poetics, time, body disruption and marginally queer solutions

Monday, May 03, 2004

They say gays can be 'cured'
VANCOUVER—I have been researching this story for three decades.

I was 20 when I had my first brush with what has come to be called "reparative" or "conversion" therapy, treatments for the illness of homosexuality.

I was studying political science at Queen's University and during my second year I spent evenings over many weeks in a tiny office at the Kingston Psychiatric Hospital shackled at the wrists and ankles with tiny electrodes.

My therapist projected homoerotic images on her office wall. And with each stimulating vision came an abrupt, teeth-numbing shock. It was a crude form of aversion therapy and I was an enthusiastic patient. Just out of my teens, the prospect of a life as a homosexual seemed unthinkably depressing.

Fast forward 30 years. I am sitting in a church in Vancouver's east end with 500 other people, being told that if I really try, if I really want it badly enough, I can become a heterosexual.


Idaho gay dad gets day in court today
Julie Howard
The Idaho Statesman A gay Idaho Falls man who was ordered to stop living with his partner or lose custody of his daughters will get his day before the Idaho Supreme Court today.

Theron McGriff's attorney will have 30 minutes to present his case, while the attorney for his ex-wife, Shawn Weingartner, will have 30 minutes to present opposition.

The case is scheduled to be heard at 11:10 a.m.

It could take six months before a decision in the case — that being the average time between oral arguments and a ruling by the state's highest court.


Hollywood Lutheran Church defies national leadership, installs gay pastor
Associated Press
LOS ANGELES - The 100-member Hollywood Lutheran Church has installed a sexually active gay man as its pastor, defying the church's national leadership, which ordains gays and lesbians as ministers but only if they are celibate.

Sunday's installation of the Rev. Daniel M. Hooper was met with cheers and applause by parishioners but was not recognized by the national Evangelical Lutheran Church in America.

"This congregation has welcomed me and has welcomed my partner," Hooper said to more than 100 supporters who attended the ceremony. "This congregation has torn down the barriers and asked other Lutheran churches to do the same."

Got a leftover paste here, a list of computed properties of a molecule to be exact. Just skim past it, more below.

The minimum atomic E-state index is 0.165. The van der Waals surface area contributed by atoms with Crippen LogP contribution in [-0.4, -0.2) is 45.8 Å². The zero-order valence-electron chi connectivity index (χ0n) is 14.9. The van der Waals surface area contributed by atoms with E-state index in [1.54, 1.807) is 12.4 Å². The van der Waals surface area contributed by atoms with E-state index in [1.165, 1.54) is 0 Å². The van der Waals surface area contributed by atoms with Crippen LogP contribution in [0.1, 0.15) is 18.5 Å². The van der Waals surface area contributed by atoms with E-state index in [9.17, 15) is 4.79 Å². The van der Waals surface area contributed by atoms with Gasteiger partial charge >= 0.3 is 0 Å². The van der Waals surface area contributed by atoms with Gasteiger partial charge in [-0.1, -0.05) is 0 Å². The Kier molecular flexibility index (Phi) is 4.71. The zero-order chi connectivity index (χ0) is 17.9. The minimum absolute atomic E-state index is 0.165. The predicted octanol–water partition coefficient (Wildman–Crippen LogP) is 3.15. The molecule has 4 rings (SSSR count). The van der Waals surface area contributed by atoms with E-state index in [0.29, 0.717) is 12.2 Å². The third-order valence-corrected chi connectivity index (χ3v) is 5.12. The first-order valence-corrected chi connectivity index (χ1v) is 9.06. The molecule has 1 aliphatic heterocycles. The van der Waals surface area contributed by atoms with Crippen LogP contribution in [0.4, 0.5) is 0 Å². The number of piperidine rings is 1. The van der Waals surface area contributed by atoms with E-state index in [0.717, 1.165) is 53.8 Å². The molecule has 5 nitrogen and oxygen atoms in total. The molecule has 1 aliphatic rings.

Hooper, 56, said he has been in a committed non-celibate relationship with his partner, Carl Hunter, for nearly 28 years


State Equality Network encourages opposition to marriage amendment
BY ADAM WALLWORTH Northwest Arkansas Times
There is no justification for any law that would remove a person’s civil rights, said a representative of the Arkansas Equality Network on Sunday

Federal and state amendments proposed to prevent same-sex marriage must be defeated to prevent the creation of a group of secondclass citizens, said Eric Reece. The issue is not about morality, he said, but about equality of rights.

Reece conducted a "Stand Up for Equality" town hall gathering, which was the last of a statewide tour intended to raise awareness over challenges faced by the lesbian, gay, bisexual and transgender community, specifically the Arkansas marriage Amendment.

The amendment, which would prohibit same-sex marriage and civil unions in the state, will go before Arkansas voters in November if the Arkansas marriage Amendment committee can gather 80,570 signatures by July 2.


Cambridge in the fore on gay marriage
By John McElhenny, Globe Correspondent  
The city of Cambridge plans to inaugurate gay marriage in Massachusetts by accepting marriage applications from same-sex couples at the stroke of midnight on May 17, giving it a jump on gay-friendly communities such as Provincetown and Northampton.

Cambridge officials said plans are underway for music to be played and wedding cake to be served at a City Hall celebration at 11 p.m. on May 16, followed at midnight by the clerk’s office opening its doors to the first samesex couples in Massachusetts to file forms announcing their intention to marry.


Real estate agent disciplined for steering gay couple
Monday, May 03, 2004
Inman News
If I owned a dress shop and a tiny woman walked in, I'd probably take her straight to the petite aisle. If I ran a restaurant and a gentleman entered with a lit cigarette dangling from his mouth, I would immediately offer him a table in the smoking section.

Unfortunately, such common-sense ideas don't always apply to the real estate business.

When a restaurateur suggests a chain-smoking customer might feel most comfortable in the smoking section, it's considered good customer service.

But when a real estate agent suggests a home buyer might be more comfortable in one particular neighborhood than another, it's illegal steering—a federal crime that can result in huge fines, possible loss of the agent's sales license and even a prison term


Policeman stuns colleagues with plan for sex change
A Christchurch policeman has stunned his colleagues by saying he wants to become a woman and continue working in the police force.

He is understood to have spoken to the Christchurch police district commander, Superintendent Sandra Manderson, about his intentions last week.

But workmates are sceptical about whether he will be accepted by a male-dominated police force.

"There is no way you could survive," said one officer.

Another said a man in transition would not be welcome in either the male or female locker rooms.


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